Slap! is a curious variation of a much-maligned TV genre. Set in and around a Manchester department store, action centres on the shop staff, the bank next door and cafe across the road. Are You Being Served II, however, this is not. Characters who at first seem stereotypes hide a variety of deceptions behind a workaday facade: like Simon, aka Simone - by day a humble bank clerk, by night a flamboyant cross-dresser, and his workmate Dan. Dan thinks he can pull creative colour consultant Sheryl by pretending he's a footballer. Sheryl would rather be an actress. Simon, meanwhile, is after Sheryl's man-eating boss, Janeen. Or rather, Janeen's after Simone - if she can come to terms with the possibility of her latent lesbianism. Confused? You will be.
"I was nipping through Selfridges on my way to work when I heard two assistants talking," Dynevor explains. "'Jane - did you get laid Saturday night?' said one. 'No,' her friend replied, 'Sunday morning - he was pissed the night before'. It got me thinking about real lives the behind manicures and make-up."
A trained actor, Dynevor had already penned a thriller called My Venetian Friend during a three month tour of Italy appearing as Boy in Waiting for Godot. Four years ago he packed in acting and got a job as a storyline editor on Emmerdale. His big break came when cast and crew found themselves short of script. With no writers available, Dynevor stepped in just half an hour before cameras were due to roll, coming up with a three minute scene in the Woolpack.
Now a script writer on Emmerdale, Dynevor claims his soap experience proved invaluable for sitcom.
"Slap! has a linear structure unlike many sitcoms which revolve around a single situation you drop into each week," he says. "I'm no gag writer. The comedy comes from who these people are, or rather who they pretend to be. They're all trying to be something they are not. It's therefore not really a situation comedy in the traditional sense."
He's not joking. For many years, the sitcom formula remained relatively unchanged. The focal point was usually a sofa in an unfortunately-decorated living room (George & Mildred, Bless This House, Terry & June, Sykes). Or, in the Eighties a kitchen or dining room table (Butterflies, The Good Life, Bread). Oh yes, and a cast of social stereotypes.
Small wonder, then, that "sitcom" became a dirty word. And why today's best sitcoms are not really sitcoms at all. Take How Do You Want Me?, the new series by Men Behaving Badly writer Simon Nye - it's "comedy drama". And Drop the Dead Donkey? A "topical satire" based in a newsroom.
"Only Fools and Horses, One Foot in the Grave and Father Ted follow the same rules as drama," explains Slap! producer Richard Georgeson, now head of development at production company Planet 24. Forget random jokes, these shows fire their comedy strategically - only when justified by character and plot.
"Many new sitcoms come across as bug-eyed and shouty - desperate to get laughs from the first minute. The ones that work best are more measured and self-assured," he says. Small wonder, then, that Channel 4 is packaging Slap! as a "comedy soap". And series director Charlie Hanson thinks they've got it right.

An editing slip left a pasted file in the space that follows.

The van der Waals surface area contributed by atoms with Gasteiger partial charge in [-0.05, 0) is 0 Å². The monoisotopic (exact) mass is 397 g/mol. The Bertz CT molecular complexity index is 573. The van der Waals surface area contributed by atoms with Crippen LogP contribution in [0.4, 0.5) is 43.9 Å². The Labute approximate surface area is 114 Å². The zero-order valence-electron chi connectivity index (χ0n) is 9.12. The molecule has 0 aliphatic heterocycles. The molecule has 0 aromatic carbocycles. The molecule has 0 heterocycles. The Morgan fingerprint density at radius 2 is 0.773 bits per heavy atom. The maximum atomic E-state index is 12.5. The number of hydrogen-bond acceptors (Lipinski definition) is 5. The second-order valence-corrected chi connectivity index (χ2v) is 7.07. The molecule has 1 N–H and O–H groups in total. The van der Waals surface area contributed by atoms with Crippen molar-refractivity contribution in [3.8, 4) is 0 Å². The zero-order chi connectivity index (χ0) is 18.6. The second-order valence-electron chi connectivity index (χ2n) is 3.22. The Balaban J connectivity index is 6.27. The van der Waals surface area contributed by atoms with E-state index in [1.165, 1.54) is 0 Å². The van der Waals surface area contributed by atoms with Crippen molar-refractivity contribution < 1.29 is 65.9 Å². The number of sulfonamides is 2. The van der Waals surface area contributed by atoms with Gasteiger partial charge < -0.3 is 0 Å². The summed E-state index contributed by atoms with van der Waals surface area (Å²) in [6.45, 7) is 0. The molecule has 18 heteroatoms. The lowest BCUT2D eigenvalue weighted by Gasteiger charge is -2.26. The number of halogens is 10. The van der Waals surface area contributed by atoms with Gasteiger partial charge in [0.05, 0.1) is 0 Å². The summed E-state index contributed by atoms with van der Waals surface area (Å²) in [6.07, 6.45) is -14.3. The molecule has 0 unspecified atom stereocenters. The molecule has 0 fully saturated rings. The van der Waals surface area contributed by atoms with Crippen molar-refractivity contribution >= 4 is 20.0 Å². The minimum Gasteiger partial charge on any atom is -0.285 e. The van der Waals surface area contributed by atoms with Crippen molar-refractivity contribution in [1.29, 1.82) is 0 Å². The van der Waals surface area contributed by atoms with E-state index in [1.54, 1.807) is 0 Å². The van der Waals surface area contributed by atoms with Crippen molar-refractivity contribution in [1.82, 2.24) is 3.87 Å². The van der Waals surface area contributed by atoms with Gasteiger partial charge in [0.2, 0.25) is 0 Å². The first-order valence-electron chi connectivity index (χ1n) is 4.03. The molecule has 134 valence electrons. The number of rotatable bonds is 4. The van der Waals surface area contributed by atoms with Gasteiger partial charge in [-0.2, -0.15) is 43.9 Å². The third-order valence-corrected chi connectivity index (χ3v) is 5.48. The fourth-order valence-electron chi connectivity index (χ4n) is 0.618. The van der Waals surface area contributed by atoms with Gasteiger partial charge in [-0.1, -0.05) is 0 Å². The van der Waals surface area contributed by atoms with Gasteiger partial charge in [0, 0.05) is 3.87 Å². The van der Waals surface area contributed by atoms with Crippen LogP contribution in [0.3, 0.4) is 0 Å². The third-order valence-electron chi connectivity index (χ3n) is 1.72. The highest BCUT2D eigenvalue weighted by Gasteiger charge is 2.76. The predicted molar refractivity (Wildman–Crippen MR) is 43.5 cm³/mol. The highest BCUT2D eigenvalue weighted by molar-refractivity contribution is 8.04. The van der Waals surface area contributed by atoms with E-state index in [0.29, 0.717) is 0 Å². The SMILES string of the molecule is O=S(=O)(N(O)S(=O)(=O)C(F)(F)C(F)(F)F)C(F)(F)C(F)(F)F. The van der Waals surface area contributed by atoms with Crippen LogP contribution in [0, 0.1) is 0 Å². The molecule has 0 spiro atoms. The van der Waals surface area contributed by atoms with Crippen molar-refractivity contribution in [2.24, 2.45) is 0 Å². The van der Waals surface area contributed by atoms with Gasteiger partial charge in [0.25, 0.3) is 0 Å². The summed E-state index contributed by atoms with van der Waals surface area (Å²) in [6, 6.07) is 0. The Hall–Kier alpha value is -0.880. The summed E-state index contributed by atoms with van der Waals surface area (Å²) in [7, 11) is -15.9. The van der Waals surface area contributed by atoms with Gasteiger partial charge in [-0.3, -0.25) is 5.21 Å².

"Slap! is not a traditional sitcom," he says. "It's one of a growing number of serial comedies - like Watching, Game On and Dressing for Breakfast - with more than one storyline and plots that grow towards a crunch point."
This broadening of the genre is proving attractive to a younger generation of writers, Hanson adds. Apart from a few one-offs, almost all the successful sitcoms of the past 30 years have been written by the same 20 or so writers - Clements and Le Frenais, Marks and Gran, David Renwick are the most ubiquitous.
Hanson, who's past credits include Birds of a Feather, Desmonds and Chef, blames the British commissioning system for this limited pool of talent. In the US, he points out, sitcom is an industry in its own right with broadcasters committed to long runs of successful series and dozens of writers employed on the best shows.
"Here you shoot six, wait a year and then might get a second series. There you might do an initial eight but if it's doing well you'd be extended to 13 during the first run." Established US sitcoms are made in batches of 26.
Gone are the days when commissioners made quick decisions on instinct, Hanson adds. "Now, even a BBC 2 controller wouldn't have the power to say 'Yes, I'd like another series' without first going to a planning committee and financial meetings."
It's a criticism which Channel 4's head of entertainment Kevin Lygo is all too aware of. "When a channel gets a sitcom that works everyone basks in the glory - it bonds an audience to a channel more than almost anything else. When they work they work better than almost any other form of TV," he says.
However, soaps and more recently real-life documentaries have stolen the sitcom's place in viewer's hearts. It's hard to make an impact in a seven or eight part run once a year when a soap is aired almost as many times in a single week.
"Our plan is to shake up how sitcoms are conceived and produced, moving away from studio-based productions to explore a wider variety of styles in the same way This Life shook up the way people approach soaps," says Lygo.
"US sitcoms are enjoying a 'golden age' while many of ours are coming to the end of their natural lives. But the moment is ripe for a fresh approach."
'Slap! - Loves Lies and Lipstick' starts on Channel 4 on Sunday at 9.30pmReuse content